Tue | Sep 18, 2018

Growth & Jobs | The environment is good business

Published:Tuesday | August 28, 2018 | 12:00 AM
In this August 21, 2018 photograph, Eleanor Jones, chairman and CEO of Environmental Solutions, speaks with The Gleaner during an interview at her Hillview Avenue, St Andrew, office.

Issues of the environment and climate change are hardly on the minds of persons who wish to start a business. Eleanor Jones, however, is a primary example of the economic potential which exists in these areas, having been the chief executive officer (CEO) of Environmental Solutions Limited for more than 20 years.

In an interview with The Gleaner, the CEO outlined that with the advances of technology, issues of the environment are not only linked to raw science, but has created a number of avenues through which economic benefits can accrue to both individuals and Jamaica. Some of these areas, she said, include recycling and energy efficiency.

"You hear business people saying now that if you want to have your business succeed, you have to pay attention to climate change. Not all of them, but more and more business people are recognising the value," she said.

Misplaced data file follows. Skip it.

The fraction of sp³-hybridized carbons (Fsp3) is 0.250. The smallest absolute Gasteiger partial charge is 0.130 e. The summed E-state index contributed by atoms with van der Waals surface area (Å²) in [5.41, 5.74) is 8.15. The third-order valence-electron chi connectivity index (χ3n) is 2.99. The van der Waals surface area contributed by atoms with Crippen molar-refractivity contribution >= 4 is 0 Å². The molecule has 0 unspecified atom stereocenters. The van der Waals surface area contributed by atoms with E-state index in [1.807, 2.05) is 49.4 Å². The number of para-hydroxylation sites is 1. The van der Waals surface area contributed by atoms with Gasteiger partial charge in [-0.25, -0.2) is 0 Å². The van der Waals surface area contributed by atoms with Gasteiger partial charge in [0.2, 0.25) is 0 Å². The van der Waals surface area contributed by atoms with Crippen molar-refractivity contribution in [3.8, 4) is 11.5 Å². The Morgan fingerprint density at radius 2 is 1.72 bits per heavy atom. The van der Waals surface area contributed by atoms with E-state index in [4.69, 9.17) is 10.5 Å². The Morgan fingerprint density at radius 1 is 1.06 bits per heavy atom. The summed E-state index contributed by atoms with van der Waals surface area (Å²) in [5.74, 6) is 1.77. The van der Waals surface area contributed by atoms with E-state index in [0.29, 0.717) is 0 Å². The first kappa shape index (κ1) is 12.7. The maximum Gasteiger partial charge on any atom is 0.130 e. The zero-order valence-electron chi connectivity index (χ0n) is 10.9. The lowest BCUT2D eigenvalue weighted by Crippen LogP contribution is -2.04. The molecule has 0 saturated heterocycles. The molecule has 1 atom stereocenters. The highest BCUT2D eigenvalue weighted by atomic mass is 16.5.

"We have a lab where we do air quality, water assessments (among others), and we have an increasing number of requests for assessing indoor air quality and health. People are getting sick and so productivity goes down. Food security is another big one," Jones continued.

The environment expert, however, admitted that anyone who has intentions of doing business ventures in areas associated with climate change will not get away from criticisms and lacking the understanding of economic value.

"People don't understand the issues, particularly with the private sector, which is where I work and where I'm committed to making a difference. I remember I had a colleague in private sector who told me point-blank that environment is boring," she said.

"I remember there was another international conference and we had private-sector representatives on the panel where I shared some information, and he said to me, 'These are all pretty slides and nice information, but what are you telling me about my bottom line?' That has been the challenge (in terms of ) how do you convert it to bottom line significance," she continued.

Jones added, "What we have to do is push to show people how climate change connect with real life and how it affects persons directly. Health, for example, affect the business sector in a big way because productivity goes down once people aren't well, and healthy persons come from a healthy environment."

jodi-ann.gilpin@gleanerjm.com